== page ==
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Stop sabotaging and cracking yourself!: Start living a full life with this positive thinking book. by Bersin Brian

Stop sabotaging and cracking yourself!: Start living a full life with this positive thinking book. by Bersin Brian

Author:Bersin, Brian [Bersin, Brian]
Language: eng
Format: epub
Published: 2020-05-28T16:00:00+00:00


Redefining Optimism

Most times, people balance optimism with happiness. But while one of them can breed the other, they're not the same thing. And while the optimists are generally grouped as those that just see the best in any case, the experts claim that's not true either.

"Positive thinking doesn't mean you don't notice the stressors of life. You only handle difficulties more productively," says Kimberly Hershenson, LMSW.

Creating an optimistic view of life helps one to have a complete interpersonal world despite adverse situations. It decreases feelings of sadness/depression and anxiety, increases the life span, fosters better relationships with others, and offers coping strategies in times of difficulty. Being positive helps you to cope better with stressful conditions, which decreases the negative health effects of stress on your body. Science has shown that people with a positive mindset have improved cardiovascular health and a stronger immune system, a higher income, and a more productive relationship.

Experts say that the true difference between optimists and pessimists is not in their level of optimism or in how they view the situation, but in how they cope with it.

"Optimism is a way of thinking that encourages people to see the environment, other people, and things in the most favorable, positive light possible. Some people call this a 'half-glass full' mindset," says Dr. AparnaIyer, an assistant professor, and psychiatrist at the University of Texas South Western Medical Center. "Optimistic people do recognize negative events, but they are more likely to resist blaming themselves for the negative outcome, tend to perceive the problem as temporary, and likely to anticipate more optimistic results in the future."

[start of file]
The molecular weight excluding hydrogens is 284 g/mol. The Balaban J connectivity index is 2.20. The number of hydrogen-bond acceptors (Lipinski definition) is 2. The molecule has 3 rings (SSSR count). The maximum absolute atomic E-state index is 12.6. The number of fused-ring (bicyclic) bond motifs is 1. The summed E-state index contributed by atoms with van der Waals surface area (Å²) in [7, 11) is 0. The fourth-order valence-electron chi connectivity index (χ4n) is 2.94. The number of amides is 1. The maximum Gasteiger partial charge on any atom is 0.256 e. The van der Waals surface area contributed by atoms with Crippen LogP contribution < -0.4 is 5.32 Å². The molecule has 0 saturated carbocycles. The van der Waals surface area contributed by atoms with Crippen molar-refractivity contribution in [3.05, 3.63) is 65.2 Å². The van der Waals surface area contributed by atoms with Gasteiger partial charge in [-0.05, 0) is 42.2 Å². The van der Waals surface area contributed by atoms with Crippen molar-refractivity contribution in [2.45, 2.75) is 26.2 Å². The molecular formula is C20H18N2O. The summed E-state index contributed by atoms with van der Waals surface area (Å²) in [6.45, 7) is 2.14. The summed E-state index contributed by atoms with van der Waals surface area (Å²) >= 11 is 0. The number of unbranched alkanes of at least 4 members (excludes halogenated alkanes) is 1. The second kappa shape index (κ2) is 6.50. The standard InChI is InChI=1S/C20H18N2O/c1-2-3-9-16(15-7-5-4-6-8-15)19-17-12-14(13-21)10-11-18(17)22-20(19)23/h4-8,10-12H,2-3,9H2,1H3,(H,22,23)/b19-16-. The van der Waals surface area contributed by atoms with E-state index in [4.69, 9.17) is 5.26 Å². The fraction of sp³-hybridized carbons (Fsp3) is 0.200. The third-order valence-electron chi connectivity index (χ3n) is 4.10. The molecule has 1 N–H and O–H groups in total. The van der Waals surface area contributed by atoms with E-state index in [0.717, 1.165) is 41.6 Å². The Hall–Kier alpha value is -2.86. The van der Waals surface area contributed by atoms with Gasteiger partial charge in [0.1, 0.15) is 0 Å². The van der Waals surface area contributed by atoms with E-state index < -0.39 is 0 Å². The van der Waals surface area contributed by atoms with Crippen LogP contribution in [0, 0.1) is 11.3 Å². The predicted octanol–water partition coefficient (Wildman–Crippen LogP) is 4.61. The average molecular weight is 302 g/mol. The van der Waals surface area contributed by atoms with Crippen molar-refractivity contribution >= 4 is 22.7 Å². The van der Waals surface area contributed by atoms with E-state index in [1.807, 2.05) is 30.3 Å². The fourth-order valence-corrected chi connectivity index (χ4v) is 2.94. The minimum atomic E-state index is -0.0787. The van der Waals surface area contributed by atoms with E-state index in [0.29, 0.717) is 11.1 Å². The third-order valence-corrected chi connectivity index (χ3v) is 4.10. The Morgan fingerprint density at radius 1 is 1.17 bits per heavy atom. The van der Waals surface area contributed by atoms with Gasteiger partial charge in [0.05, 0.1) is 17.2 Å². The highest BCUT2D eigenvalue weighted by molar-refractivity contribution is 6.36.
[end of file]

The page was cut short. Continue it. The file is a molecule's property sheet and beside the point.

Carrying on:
The Optimistic Brain

So, what exactly is going on in the brain when we have a positive or negative reaction to the problem?

Research indicates that positive moods are correlated with more left-side activity, while negative feelings, such as being angry or sad, are correlated with more right-side activities.

According to Dr. Davidson, Director of the Laboratory for Affective Neuroscience at the University of Wisconsin, "Just about anyone can identify their brain wave patterns as one type or another." He performed multiple research on the relationship between frontal lobe activity and emotions and found that only 15% of people did not tend one way or the other.

Another research published in The Journal of Personality and Social Psychology indicated that these brain pattern behaviors are good predictors of how we will react to certain situations. Volunteers with more left-sided activity watching entertaining movies had a much higher, more positive reaction, whereas those with more right-sided brain activity watching distressing movies had much higher negative reactions.

Positive moods are linked with more left-brain activity, whereas negative emotions are on the right side of the brain.

The good news is by deliberately altering your thought patterns; you can re-wire your brain.

Davidson experimented to see whether it was possible to change the behavior of those who had a propensity towards the right-brain activity. Mindfulness was taught to employees in high-stress jobs who, on average, tilted to the right in the ratio of the emotional level.



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